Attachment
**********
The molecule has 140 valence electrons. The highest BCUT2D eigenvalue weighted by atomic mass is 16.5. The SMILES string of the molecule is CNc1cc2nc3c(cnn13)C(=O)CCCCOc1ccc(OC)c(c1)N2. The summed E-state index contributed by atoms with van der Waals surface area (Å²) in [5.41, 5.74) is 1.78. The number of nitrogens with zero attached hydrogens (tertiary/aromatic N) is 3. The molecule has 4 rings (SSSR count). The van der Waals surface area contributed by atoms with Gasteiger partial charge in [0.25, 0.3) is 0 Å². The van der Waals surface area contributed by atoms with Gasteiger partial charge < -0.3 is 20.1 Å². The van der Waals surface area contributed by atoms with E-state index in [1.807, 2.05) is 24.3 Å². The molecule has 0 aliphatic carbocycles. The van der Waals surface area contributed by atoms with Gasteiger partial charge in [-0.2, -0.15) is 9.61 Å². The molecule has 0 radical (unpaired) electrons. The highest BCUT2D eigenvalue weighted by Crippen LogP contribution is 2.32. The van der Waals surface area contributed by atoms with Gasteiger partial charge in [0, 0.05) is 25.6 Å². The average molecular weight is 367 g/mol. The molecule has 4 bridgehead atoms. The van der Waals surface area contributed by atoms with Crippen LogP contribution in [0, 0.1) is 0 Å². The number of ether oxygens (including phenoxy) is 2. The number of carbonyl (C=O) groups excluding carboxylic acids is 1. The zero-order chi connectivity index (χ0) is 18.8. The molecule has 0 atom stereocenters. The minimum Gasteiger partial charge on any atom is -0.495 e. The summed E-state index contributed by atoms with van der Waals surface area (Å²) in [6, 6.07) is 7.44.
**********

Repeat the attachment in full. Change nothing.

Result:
The molecule has 140 valence electrons. The highest BCUT2D eigenvalue weighted by atomic mass is 16.5. The SMILES string of the molecule is CNc1cc2nc3c(cnn13)C(=O)CCCCOc1ccc(OC)c(c1)N2. The summed E-state index contributed by atoms with van der Waals surface area (Å²) in [5.41, 5.74) is 1.78. The number of nitrogens with zero attached hydrogens (tertiary/aromatic N) is 3. The molecule has 4 rings (SSSR count). The van der Waals surface area contributed by atoms with Gasteiger partial charge in [0.25, 0.3) is 0 Å². The van der Waals surface area contributed by atoms with Gasteiger partial charge < -0.3 is 20.1 Å². The van der Waals surface area contributed by atoms with E-state index in [1.807, 2.05) is 24.3 Å². The molecule has 0 aliphatic carbocycles. The van der Waals surface area contributed by atoms with Gasteiger partial charge in [-0.2, -0.15) is 9.61 Å². The molecule has 0 radical (unpaired) electrons. The highest BCUT2D eigenvalue weighted by Crippen LogP contribution is 2.32. The van der Waals surface area contributed by atoms with Gasteiger partial charge in [0, 0.05) is 25.6 Å². The average molecular weight is 367 g/mol. The molecule has 4 bridgehead atoms. The van der Waals surface area contributed by atoms with Crippen LogP contribution in [0, 0.1) is 0 Å². The number of ether oxygens (including phenoxy) is 2. The number of carbonyl (C=O) groups excluding carboxylic acids is 1. The zero-order chi connectivity index (χ0) is 18.8. The molecule has 0 atom stereocenters. The minimum Gasteiger partial charge on any atom is -0.495 e. The summed E-state index contributed by atoms with van der Waals surface area (Å²) in [6, 6.07) is 7.44.